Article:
A tourist visting Liverpool fell in love with The Cavern Club so much he decided to build one of his own. Lifelong Beatles fan Kevin Robjohns, from Immingham, Lincolnshire, decided to recreate the famous club - which turns 60 on Monday - in his own back garden after a trip to Liverpool. The 36-year-old, who works as a HGV maintenance man, started the project in 2015 - converting a former pigeon loft into a miniature version of the “birthplace of The Beatles.”

Dubbed “Club Cavern” the bar even has its own replica of the famous stage, complete with coloured brick wall, but instead of being signed by the great and the good of the music world, it’s signed by Kevin’s friends and family who have visited the club. Kevin says he decided to create the ‘man cave’ as a place to store the Fab Four memoribilia he has collected over the years. He said: “I’ve always loved music, when I was a teenager my room was covered in Beatles posters and memoribilia. I thought I’d keep it all and use it one day so it had all been in the attic.

“I finally got to visit The Cavern on a trip to Liverpool and I was just taken a back by how small it was and that’s whe details

Magic Alex of the Beatles, or Alexis Mardas as it was his legal name, was found dead from natural causes in his apartment in Athens, Friday January 13. Mardas was known in the 60’s by his nickname Magic Alex given to him by John Lennon when he was involved with the Beatles as the director of their company Apple Electronics between 1965 and 1969.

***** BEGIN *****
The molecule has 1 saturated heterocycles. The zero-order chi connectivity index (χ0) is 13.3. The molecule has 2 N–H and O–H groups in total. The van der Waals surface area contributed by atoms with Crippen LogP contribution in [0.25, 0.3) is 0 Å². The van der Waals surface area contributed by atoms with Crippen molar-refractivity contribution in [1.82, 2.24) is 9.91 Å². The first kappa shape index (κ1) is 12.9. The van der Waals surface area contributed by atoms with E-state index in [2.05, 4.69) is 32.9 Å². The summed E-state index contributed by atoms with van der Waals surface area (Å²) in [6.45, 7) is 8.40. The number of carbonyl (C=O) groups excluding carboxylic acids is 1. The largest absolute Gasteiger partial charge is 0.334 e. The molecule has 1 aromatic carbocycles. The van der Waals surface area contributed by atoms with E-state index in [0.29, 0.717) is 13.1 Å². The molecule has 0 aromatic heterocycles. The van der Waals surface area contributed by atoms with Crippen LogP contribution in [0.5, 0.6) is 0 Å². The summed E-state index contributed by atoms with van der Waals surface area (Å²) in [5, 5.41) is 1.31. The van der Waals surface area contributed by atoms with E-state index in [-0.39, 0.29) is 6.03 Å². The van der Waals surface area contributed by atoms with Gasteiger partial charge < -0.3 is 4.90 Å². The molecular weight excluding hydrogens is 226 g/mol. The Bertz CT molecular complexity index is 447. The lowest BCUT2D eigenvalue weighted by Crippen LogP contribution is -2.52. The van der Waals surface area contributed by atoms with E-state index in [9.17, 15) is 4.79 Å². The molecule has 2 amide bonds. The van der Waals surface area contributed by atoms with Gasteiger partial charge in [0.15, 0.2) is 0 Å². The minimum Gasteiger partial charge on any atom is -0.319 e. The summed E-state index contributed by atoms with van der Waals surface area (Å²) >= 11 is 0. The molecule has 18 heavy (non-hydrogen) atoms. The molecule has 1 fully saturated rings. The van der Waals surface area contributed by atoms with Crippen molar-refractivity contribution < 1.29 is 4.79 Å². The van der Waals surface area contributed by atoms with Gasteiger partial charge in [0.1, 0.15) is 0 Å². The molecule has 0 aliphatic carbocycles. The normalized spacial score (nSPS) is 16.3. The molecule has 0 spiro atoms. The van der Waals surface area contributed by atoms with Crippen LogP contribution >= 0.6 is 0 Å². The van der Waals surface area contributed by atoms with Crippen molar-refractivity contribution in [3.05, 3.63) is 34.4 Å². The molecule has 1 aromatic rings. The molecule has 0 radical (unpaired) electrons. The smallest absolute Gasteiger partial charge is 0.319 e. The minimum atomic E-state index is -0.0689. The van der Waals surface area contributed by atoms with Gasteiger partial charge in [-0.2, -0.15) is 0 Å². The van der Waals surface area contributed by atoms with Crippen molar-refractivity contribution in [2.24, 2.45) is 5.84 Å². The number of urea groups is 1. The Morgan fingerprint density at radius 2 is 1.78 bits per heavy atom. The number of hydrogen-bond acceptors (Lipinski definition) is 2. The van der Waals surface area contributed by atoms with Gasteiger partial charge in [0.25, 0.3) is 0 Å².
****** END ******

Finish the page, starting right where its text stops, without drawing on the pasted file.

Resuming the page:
Mardas arrived in England in 1965, exhibiting his Kinetic Light Sculptures at the Indica Gallery. He impressed John Lennon with the Nothing Box; a small plastic box with randomly blinking lights, and allegedly said that he could build a 72-track tape machine. Mardas was then given the job of designing the new Apple Studio in Savile Row, and was in India with The Beatles at the Maharishi Mahesh Yogi’s ashram in India. 

In the 1970s, the anti-terrorism industry offered bullet-proof vehicles, bugging devices and security hardware, so Mardas set up various companies offering these products to royalty and VIPs. King Hussein of Jordan bought a fleet of cars that Mardas had customised. 

By: Anastasios Papapostolou

Source: Greek Reporter

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Okay so to be frank the question to ask after the year-long spate of rock star deaths is: Jesus, who's next?

In a New Yorker cartoon at the end of 2016, God says to the Grim Reaper, "Maybe go easy on the much-loved celebrities for a while." This time last year was the pretty shocking death of David Bowie, and at Christmas there was the really sad death of George Michael. In between, there was...just about everyone.

Bring out your listicles of the famous dead. 2016 saw what appeared to be record numbers of music royalty passing over to that great backstage in the sky. Prince. Leonard Cohen. Glenn Frey from The Eagles, Paul Kantner from Jefferson Airplane.